We’re committed to making our organisation a great place to work for everyone, and one way we’re tackling this is by setting targets for ethnicity representation.
Closing the ethnicity pay gap
Several factors affect our ethnicity pay gap. Currently, our median ethnicity pay gap is 23.15 per cent, and reflects the higher number of white senior leaders.
This also impacts the proportion of white and ethnic minority employees receiving a bonus, as more ethnic minority employees were in the six-month probation period and therefore ineligible.
We’ve taken steps to implement change within the organisation, including signing the Race at Work Charter in 2019. As well as raising awareness, this holds us accountable for things like supporting career progression, capturing accurate ethnicity data and appointing an executive sponsor for race.
As an award-winning apprentice employer, our apprenticeship schemes are another way we’re increasing the number of opportunities for candidates both in-house and within the local ethnically diverse area of Croydon.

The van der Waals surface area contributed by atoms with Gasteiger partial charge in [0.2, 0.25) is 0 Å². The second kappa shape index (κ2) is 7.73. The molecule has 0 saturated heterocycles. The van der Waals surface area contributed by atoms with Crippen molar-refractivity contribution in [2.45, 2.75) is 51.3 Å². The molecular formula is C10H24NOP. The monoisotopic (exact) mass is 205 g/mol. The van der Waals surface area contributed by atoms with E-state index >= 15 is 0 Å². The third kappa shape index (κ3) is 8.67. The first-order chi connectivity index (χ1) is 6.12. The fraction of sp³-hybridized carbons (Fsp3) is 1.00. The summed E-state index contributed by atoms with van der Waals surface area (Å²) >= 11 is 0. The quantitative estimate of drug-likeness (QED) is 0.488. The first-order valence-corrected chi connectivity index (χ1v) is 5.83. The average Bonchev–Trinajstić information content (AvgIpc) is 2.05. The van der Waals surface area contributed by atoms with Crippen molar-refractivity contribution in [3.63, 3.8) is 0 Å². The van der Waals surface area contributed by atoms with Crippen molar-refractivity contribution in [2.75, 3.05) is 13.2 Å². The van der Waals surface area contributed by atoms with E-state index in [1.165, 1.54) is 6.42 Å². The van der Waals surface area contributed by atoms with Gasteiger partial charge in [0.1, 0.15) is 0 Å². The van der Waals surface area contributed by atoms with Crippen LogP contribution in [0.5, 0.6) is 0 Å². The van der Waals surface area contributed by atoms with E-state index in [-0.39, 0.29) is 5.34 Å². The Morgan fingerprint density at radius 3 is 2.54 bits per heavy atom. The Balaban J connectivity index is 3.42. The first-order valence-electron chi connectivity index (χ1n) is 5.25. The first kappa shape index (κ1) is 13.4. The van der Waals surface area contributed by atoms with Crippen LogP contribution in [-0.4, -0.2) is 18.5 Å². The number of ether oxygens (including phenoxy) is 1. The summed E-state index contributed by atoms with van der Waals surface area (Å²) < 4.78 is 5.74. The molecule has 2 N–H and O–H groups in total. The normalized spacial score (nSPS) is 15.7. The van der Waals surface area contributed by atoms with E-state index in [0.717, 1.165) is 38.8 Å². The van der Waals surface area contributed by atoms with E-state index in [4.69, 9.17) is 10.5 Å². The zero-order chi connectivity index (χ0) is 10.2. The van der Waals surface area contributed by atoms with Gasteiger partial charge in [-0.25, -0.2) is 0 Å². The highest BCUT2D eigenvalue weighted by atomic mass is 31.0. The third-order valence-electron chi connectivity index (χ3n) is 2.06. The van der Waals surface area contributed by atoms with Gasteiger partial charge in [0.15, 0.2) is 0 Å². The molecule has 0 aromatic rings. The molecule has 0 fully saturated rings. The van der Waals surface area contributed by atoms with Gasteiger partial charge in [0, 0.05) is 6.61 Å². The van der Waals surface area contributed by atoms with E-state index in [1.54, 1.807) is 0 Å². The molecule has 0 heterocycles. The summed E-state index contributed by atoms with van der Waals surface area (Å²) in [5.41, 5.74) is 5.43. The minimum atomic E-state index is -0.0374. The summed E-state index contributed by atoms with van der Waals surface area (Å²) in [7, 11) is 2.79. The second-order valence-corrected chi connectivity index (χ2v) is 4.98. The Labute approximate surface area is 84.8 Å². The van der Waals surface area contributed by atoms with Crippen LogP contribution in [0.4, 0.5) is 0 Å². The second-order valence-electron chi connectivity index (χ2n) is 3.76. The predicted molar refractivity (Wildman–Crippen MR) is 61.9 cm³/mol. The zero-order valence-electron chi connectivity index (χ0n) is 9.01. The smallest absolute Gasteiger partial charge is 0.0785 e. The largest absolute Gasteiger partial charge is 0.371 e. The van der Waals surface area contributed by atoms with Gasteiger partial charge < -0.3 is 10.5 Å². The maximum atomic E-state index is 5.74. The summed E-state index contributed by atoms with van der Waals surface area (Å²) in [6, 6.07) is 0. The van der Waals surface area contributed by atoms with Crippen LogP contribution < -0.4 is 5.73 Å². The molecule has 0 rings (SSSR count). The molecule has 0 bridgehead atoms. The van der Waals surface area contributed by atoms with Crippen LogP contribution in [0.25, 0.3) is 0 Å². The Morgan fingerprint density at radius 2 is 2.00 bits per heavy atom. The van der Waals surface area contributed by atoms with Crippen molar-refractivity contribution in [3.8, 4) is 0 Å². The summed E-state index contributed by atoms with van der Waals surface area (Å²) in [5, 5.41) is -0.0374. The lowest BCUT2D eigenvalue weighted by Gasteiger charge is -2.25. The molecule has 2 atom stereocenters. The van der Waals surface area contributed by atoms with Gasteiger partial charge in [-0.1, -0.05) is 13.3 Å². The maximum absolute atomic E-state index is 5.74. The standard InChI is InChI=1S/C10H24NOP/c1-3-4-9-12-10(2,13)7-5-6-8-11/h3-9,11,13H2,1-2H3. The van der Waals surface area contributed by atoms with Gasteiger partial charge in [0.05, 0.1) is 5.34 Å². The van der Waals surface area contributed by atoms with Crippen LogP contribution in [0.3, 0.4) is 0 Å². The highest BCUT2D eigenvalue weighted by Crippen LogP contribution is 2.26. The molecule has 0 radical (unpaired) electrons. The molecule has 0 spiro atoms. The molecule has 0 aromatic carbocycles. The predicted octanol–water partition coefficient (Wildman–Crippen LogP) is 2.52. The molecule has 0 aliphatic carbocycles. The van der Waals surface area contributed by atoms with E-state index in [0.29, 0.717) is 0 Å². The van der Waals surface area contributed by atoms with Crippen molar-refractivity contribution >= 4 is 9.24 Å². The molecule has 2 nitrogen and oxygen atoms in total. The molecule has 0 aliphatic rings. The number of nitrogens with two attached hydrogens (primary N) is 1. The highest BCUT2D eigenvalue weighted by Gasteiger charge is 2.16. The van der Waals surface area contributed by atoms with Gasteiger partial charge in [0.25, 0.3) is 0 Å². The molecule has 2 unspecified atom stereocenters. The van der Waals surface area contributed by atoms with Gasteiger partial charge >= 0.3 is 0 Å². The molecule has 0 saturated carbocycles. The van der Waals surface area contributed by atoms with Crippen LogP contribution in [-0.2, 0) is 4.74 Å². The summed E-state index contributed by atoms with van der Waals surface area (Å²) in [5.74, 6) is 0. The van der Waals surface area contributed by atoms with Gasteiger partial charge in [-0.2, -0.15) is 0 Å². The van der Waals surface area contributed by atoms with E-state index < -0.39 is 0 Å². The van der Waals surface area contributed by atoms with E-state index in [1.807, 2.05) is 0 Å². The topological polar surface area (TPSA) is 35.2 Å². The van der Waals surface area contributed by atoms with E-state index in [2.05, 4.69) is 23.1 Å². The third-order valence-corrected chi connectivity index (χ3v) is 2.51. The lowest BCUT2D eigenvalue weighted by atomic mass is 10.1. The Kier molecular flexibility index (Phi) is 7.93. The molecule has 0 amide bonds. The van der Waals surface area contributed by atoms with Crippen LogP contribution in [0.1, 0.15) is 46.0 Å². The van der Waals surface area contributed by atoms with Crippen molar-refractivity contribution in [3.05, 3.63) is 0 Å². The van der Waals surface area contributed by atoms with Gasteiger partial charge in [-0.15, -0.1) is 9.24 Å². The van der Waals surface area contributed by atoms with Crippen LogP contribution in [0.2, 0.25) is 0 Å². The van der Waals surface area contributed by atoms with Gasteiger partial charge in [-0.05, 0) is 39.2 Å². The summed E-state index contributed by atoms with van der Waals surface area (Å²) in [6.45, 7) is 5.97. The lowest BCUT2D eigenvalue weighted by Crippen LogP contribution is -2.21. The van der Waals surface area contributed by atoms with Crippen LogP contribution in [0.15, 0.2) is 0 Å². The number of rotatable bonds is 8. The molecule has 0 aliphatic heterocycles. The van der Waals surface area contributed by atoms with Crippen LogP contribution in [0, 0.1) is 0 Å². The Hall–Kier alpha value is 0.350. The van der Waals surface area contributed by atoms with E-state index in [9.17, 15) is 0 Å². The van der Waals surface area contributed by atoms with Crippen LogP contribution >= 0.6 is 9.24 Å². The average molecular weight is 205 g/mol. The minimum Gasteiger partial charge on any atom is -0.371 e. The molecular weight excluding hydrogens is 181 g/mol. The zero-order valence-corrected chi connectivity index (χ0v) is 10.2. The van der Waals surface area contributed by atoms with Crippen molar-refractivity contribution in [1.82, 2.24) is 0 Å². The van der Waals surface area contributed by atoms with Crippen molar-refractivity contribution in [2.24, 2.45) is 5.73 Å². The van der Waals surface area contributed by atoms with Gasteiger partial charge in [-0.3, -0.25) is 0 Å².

Setting new targets
In late 2020 we set targets to increase representation of ethnic minority employees across the organisation and at senior management level. Black employees are currently the most underrepresented at 6.7 per cent.
By December 2023 we aim to:
- increase ethnic minority representation across the organisation to 30 per cent, including 15 black new starters
- increase ethnic minority representation within senior manager roles to 25 per cent, equating to six new or promoted employees
Building female leaders
Our median gender pay gap increased from 13.39 per cent in 2019 to 15.71 per cent in 2020. This is due to a lack of female senior positions, and a high concentration of men in highly paid roles including our investment, risk and IT teams.
While this is disappointing, we know that this pay gap reflects gender imbalances inherent in the sector, and remain committed to improving female representation across the organisation.
We hit our Women in Finance Charter target of 40 per cent early in October 2019, and in August 2020 reached 42.4 per cent. Our new target is 45 per cent by 2023 and we’re confident we can achieve this.
We continue to hire more women at junior levels to build our talent pipeline for the future which, in the short term, will widen our pay gap at lower levels.